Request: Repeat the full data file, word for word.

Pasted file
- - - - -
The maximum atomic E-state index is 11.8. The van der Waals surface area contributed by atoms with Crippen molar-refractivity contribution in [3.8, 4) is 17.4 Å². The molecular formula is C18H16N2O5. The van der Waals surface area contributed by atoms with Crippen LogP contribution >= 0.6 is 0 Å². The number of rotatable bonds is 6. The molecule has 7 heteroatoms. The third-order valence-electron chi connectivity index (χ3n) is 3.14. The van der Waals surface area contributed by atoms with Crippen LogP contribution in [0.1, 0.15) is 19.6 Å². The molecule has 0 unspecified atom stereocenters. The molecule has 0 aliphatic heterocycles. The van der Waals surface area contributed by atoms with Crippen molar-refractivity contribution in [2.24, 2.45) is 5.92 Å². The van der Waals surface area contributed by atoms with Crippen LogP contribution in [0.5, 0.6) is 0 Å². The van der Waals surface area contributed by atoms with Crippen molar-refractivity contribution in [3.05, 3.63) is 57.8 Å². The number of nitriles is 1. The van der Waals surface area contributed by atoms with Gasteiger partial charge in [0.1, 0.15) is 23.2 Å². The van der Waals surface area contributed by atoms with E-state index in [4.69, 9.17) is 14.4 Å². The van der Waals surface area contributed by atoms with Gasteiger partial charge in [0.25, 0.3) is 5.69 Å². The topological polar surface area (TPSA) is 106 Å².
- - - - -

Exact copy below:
The maximum atomic E-state index is 11.8. The van der Waals surface area contributed by atoms with Crippen molar-refractivity contribution in [3.8, 4) is 17.4 Å². The molecular formula is C18H16N2O5. The van der Waals surface area contributed by atoms with Crippen LogP contribution >= 0.6 is 0 Å². The number of rotatable bonds is 6. The molecule has 7 heteroatoms. The third-order valence-electron chi connectivity index (χ3n) is 3.14. The van der Waals surface area contributed by atoms with Crippen LogP contribution in [0.1, 0.15) is 19.6 Å². The molecule has 0 unspecified atom stereocenters. The molecule has 0 aliphatic heterocycles. The van der Waals surface area contributed by atoms with Crippen molar-refractivity contribution in [2.24, 2.45) is 5.92 Å². The van der Waals surface area contributed by atoms with Crippen LogP contribution in [0.5, 0.6) is 0 Å². The van der Waals surface area contributed by atoms with Crippen molar-refractivity contribution in [3.05, 3.63) is 57.8 Å². The number of nitriles is 1. The van der Waals surface area contributed by atoms with Gasteiger partial charge in [0.1, 0.15) is 23.2 Å². The van der Waals surface area contributed by atoms with E-state index in [4.69, 9.17) is 14.4 Å². The van der Waals surface area contributed by atoms with Gasteiger partial charge in [0.25, 0.3) is 5.69 Å². The topological polar surface area (TPSA) is 106 Å².